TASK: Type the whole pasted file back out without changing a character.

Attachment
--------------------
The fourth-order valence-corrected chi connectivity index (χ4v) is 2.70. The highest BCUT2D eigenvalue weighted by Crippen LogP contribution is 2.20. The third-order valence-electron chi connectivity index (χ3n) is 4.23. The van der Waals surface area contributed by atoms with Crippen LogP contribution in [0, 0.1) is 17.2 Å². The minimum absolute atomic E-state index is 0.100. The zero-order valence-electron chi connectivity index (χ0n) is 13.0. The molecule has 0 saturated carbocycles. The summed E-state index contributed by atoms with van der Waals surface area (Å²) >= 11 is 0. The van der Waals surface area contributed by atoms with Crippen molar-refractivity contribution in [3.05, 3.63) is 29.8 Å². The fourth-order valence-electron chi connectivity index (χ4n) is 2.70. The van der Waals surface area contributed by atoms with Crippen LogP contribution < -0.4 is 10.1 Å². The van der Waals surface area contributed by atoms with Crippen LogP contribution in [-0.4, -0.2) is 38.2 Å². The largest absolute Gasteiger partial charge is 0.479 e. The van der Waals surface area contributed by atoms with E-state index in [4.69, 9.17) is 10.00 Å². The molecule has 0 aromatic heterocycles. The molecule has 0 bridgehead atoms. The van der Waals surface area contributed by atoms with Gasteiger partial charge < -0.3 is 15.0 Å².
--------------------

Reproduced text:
The fourth-order valence-corrected chi connectivity index (χ4v) is 2.70. The highest BCUT2D eigenvalue weighted by Crippen LogP contribution is 2.20. The third-order valence-electron chi connectivity index (χ3n) is 4.23. The van der Waals surface area contributed by atoms with Crippen LogP contribution in [0, 0.1) is 17.2 Å². The minimum absolute atomic E-state index is 0.100. The zero-order valence-electron chi connectivity index (χ0n) is 13.0. The molecule has 0 saturated carbocycles. The summed E-state index contributed by atoms with van der Waals surface area (Å²) >= 11 is 0. The van der Waals surface area contributed by atoms with Crippen molar-refractivity contribution in [3.05, 3.63) is 29.8 Å². The fourth-order valence-electron chi connectivity index (χ4n) is 2.70. The van der Waals surface area contributed by atoms with Crippen LogP contribution < -0.4 is 10.1 Å². The van der Waals surface area contributed by atoms with Crippen LogP contribution in [-0.4, -0.2) is 38.2 Å². The largest absolute Gasteiger partial charge is 0.479 e. The van der Waals surface area contributed by atoms with E-state index in [4.69, 9.17) is 10.00 Å². The molecule has 0 aromatic heterocycles. The molecule has 0 bridgehead atoms. The van der Waals surface area contributed by atoms with Gasteiger partial charge < -0.3 is 15.0 Å².